TOKYO (Reuters) - Japan take on Italy in Kyushu on Saturday with both sides hoping to lay the foundations for a positive run towards next year’s Rugby World Cup with a victory in their opening mid-year international.
The Oita Bank Dome will host five matches at the 2019 World Cup, including two quarter-finals, and if either side are to harbour any hope of progressing that far in the tournament, they urgently need to string together some solid results.
This time last year, Japan started their home summer with a hard fought victory over Romania before suffering two heavy defeats against Ireland and then a similar mauling at the hands of Australia in Yokohama a few months later.
Despite enjoying a victory against Tonga and a draw with the French in Paris last November, Japan’s last success over a top tier nation was their famous pool stage win against South Africa at the 2015 World Cup.
Head coach Jamie Joseph and captain Michael Leitch are both well aware of how important test wins against Italy and Georgia this month could be in building support for the Brave Blossoms before they host the tournament.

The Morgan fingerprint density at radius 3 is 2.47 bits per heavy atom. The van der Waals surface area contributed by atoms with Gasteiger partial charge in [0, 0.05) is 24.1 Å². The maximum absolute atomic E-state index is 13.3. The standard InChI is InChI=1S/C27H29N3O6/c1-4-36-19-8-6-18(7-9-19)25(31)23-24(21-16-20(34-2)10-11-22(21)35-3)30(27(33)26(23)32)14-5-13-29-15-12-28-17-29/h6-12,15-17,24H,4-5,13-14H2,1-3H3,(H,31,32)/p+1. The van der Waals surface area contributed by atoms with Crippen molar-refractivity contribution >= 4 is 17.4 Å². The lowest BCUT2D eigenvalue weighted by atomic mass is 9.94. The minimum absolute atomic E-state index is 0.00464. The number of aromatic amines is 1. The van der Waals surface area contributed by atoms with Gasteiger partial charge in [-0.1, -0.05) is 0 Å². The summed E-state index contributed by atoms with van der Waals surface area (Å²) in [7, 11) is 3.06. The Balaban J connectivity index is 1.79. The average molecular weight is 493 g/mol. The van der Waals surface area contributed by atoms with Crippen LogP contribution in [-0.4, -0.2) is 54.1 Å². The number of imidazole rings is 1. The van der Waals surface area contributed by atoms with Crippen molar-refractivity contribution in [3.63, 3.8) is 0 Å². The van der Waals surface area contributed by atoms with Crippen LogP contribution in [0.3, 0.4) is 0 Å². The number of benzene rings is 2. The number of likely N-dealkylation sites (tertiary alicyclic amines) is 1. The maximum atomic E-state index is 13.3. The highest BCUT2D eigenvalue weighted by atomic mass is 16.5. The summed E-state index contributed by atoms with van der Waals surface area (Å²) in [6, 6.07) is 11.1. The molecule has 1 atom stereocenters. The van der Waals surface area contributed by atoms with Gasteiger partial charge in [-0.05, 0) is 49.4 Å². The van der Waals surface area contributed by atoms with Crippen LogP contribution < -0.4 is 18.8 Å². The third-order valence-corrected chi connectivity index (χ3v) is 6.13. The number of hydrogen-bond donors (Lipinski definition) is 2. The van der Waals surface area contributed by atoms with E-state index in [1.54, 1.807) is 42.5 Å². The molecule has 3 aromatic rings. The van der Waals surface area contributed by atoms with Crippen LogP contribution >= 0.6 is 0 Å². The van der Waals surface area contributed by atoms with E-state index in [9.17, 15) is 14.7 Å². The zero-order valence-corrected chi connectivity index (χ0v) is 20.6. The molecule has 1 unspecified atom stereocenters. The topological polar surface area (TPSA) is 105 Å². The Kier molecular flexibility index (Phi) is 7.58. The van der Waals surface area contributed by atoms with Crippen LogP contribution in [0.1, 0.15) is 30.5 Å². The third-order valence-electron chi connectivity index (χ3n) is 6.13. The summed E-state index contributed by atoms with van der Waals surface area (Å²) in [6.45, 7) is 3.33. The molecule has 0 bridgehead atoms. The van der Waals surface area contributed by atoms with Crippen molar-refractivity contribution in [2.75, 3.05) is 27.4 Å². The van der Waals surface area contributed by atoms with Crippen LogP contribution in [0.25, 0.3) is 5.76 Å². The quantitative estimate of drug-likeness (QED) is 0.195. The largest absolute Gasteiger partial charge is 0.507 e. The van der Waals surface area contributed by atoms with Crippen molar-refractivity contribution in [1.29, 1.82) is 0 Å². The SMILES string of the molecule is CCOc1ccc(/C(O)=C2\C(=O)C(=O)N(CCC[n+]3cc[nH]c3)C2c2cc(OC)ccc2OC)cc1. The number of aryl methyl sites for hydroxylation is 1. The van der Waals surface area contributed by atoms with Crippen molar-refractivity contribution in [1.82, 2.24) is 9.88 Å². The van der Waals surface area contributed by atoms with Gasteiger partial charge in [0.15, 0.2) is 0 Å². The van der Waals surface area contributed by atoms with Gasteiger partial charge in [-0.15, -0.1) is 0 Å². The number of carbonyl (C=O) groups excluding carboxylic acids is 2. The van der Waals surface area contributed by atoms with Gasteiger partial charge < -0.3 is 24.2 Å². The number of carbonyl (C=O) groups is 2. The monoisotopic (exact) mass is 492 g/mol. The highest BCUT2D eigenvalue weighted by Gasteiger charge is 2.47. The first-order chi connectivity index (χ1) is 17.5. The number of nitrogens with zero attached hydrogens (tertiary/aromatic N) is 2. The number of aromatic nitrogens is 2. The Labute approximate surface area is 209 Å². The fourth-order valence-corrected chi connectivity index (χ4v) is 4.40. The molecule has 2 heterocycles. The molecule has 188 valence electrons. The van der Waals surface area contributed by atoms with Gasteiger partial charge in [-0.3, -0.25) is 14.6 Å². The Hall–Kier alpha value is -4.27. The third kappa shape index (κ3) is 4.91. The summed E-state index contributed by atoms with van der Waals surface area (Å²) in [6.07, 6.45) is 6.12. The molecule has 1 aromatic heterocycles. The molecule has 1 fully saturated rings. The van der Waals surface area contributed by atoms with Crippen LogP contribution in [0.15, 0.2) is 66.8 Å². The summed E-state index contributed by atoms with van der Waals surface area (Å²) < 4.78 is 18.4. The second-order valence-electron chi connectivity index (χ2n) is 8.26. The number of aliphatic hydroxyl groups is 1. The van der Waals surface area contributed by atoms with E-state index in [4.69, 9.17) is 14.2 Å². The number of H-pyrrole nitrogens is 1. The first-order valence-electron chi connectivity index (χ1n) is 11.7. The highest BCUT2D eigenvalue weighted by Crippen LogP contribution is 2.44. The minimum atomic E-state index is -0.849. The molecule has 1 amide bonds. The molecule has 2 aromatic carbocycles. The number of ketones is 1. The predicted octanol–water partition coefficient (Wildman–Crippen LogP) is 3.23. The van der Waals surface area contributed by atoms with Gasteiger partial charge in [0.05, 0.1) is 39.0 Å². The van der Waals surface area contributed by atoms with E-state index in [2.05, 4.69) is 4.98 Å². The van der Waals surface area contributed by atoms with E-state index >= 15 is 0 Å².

“The Japanese national team have not won much recently, so tomorrow’s game will be our big chance,” Leitch told reporters on Friday. “I hope we can win and make everyone happy.”
Italy are also in dire need of a win of any kind, having lost all five of their Six Nations games, culminating in a 29-27 defeat to Scotland in Rome.
The Azzurri have only won once in their last 17 fixtures — a 19-10 victory over Fiji in November — and will go into the June tests without talismanic skipper Sergio Parisse, who has been rested for the two-match series against Japan.
Stand-in captain Leonardo Ghiraldini, who will be winning his 95th cap on Saturday, is desperate to see some improvement in the team.
“Obviously we are a bit disappointed by the results in the Six Nations, especially in the last week with how we performed against Scotland,” the hooker said.
“We are a young team but at the same time we know we need to take a step forward now because we have everything; we have talent, physicality, everything to play at this level and to win at this level.
“We need to take a step forward and we are ready for that.”
An open game is expected in the tropical heat and humidity of Oita with both sides looking to play to their strengths, and Ghiraldini believes the Azzurri are capable of handling the pressure.
“Obviously the intensity of the game will be crucial and that is what we are prepared for,” he added.
The two sides will meet again in Kobe next weekend before Japan take on Georgia in Toyota on June 23.
Reporting by Jack Tarrant; Editing by John O'Brien